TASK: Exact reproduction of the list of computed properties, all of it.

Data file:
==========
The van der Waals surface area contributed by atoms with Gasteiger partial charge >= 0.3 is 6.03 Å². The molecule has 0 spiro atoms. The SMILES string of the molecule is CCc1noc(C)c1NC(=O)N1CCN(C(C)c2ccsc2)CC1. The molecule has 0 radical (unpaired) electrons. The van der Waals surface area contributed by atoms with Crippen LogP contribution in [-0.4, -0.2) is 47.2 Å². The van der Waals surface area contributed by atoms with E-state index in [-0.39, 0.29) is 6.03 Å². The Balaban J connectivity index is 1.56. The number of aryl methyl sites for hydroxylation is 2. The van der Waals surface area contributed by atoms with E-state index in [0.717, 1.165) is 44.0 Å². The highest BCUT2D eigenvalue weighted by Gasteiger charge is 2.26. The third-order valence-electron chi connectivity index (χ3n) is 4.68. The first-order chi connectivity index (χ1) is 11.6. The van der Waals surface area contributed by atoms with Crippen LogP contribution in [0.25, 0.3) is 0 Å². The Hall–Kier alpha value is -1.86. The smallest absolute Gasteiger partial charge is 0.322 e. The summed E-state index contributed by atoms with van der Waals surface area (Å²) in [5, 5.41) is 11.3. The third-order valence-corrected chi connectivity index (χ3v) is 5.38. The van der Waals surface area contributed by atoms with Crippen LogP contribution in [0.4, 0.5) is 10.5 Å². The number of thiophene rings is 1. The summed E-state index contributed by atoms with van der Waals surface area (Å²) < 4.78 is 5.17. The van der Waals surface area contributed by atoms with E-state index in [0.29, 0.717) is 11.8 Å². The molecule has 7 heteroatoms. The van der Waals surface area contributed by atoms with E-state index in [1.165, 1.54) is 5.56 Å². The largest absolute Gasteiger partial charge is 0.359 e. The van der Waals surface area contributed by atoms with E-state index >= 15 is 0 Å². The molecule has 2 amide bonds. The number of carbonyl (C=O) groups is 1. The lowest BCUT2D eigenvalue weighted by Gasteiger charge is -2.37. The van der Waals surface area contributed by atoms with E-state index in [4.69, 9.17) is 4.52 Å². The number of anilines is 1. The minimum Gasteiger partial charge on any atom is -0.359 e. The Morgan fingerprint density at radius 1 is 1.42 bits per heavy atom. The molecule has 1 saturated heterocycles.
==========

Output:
The van der Waals surface area contributed by atoms with Gasteiger partial charge >= 0.3 is 6.03 Å². The molecule has 0 spiro atoms. The SMILES string of the molecule is CCc1noc(C)c1NC(=O)N1CCN(C(C)c2ccsc2)CC1. The molecule has 0 radical (unpaired) electrons. The van der Waals surface area contributed by atoms with Crippen LogP contribution in [-0.4, -0.2) is 47.2 Å². The van der Waals surface area contributed by atoms with E-state index in [-0.39, 0.29) is 6.03 Å². The Balaban J connectivity index is 1.56. The number of aryl methyl sites for hydroxylation is 2. The van der Waals surface area contributed by atoms with E-state index in [0.717, 1.165) is 44.0 Å². The highest BCUT2D eigenvalue weighted by Gasteiger charge is 2.26. The third-order valence-electron chi connectivity index (χ3n) is 4.68. The first-order chi connectivity index (χ1) is 11.6. The van der Waals surface area contributed by atoms with Crippen LogP contribution in [0.25, 0.3) is 0 Å². The Hall–Kier alpha value is -1.86. The smallest absolute Gasteiger partial charge is 0.322 e. The summed E-state index contributed by atoms with van der Waals surface area (Å²) in [5, 5.41) is 11.3. The third-order valence-corrected chi connectivity index (χ3v) is 5.38. The van der Waals surface area contributed by atoms with Crippen LogP contribution in [0.4, 0.5) is 10.5 Å². The number of thiophene rings is 1. The summed E-state index contributed by atoms with van der Waals surface area (Å²) < 4.78 is 5.17. The van der Waals surface area contributed by atoms with E-state index in [0.29, 0.717) is 11.8 Å². The molecule has 7 heteroatoms. The van der Waals surface area contributed by atoms with E-state index in [1.165, 1.54) is 5.56 Å². The largest absolute Gasteiger partial charge is 0.359 e. The van der Waals surface area contributed by atoms with E-state index >= 15 is 0 Å². The molecule has 2 amide bonds. The number of carbonyl (C=O) groups is 1. The lowest BCUT2D eigenvalue weighted by Gasteiger charge is -2.37. The van der Waals surface area contributed by atoms with E-state index in [4.69, 9.17) is 4.52 Å². The number of anilines is 1. The minimum Gasteiger partial charge on any atom is -0.359 e. The Morgan fingerprint density at radius 1 is 1.42 bits per heavy atom. The molecule has 1 saturated heterocycles.